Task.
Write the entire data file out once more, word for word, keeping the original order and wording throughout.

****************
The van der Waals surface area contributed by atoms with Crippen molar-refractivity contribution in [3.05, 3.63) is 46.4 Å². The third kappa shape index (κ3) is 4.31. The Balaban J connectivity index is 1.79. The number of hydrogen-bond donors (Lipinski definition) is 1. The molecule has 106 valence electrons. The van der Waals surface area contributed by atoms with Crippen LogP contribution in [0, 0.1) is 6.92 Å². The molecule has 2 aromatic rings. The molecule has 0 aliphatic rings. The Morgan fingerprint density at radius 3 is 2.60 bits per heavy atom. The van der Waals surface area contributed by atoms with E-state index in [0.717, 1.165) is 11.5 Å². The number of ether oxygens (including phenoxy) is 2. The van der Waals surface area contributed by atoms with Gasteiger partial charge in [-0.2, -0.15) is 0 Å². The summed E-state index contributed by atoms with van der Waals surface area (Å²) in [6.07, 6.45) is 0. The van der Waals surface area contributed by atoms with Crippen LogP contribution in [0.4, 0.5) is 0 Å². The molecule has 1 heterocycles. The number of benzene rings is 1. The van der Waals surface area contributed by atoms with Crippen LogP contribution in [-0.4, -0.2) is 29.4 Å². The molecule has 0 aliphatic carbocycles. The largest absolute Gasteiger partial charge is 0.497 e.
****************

The van der Waals surface area contributed by atoms with Crippen molar-refractivity contribution in [3.05, 3.63) is 46.4 Å². The third kappa shape index (κ3) is 4.31. The Balaban J connectivity index is 1.79. The number of hydrogen-bond donors (Lipinski definition) is 1. The molecule has 106 valence electrons. The van der Waals surface area contributed by atoms with Crippen LogP contribution in [0, 0.1) is 6.92 Å². The molecule has 2 aromatic rings. The molecule has 0 aliphatic rings. The Morgan fingerprint density at radius 3 is 2.60 bits per heavy atom. The van der Waals surface area contributed by atoms with E-state index in [0.717, 1.165) is 11.5 Å². The number of ether oxygens (including phenoxy) is 2. The van der Waals surface area contributed by atoms with Gasteiger partial charge in [-0.2, -0.15) is 0 Å². The summed E-state index contributed by atoms with van der Waals surface area (Å²) in [6.07, 6.45) is 0. The van der Waals surface area contributed by atoms with Crippen LogP contribution in [0.4, 0.5) is 0 Å². The molecule has 1 heterocycles. The number of benzene rings is 1. The van der Waals surface area contributed by atoms with Crippen LogP contribution in [-0.4, -0.2) is 29.4 Å². The molecule has 0 aliphatic carbocycles. The largest absolute Gasteiger partial charge is 0.497 e.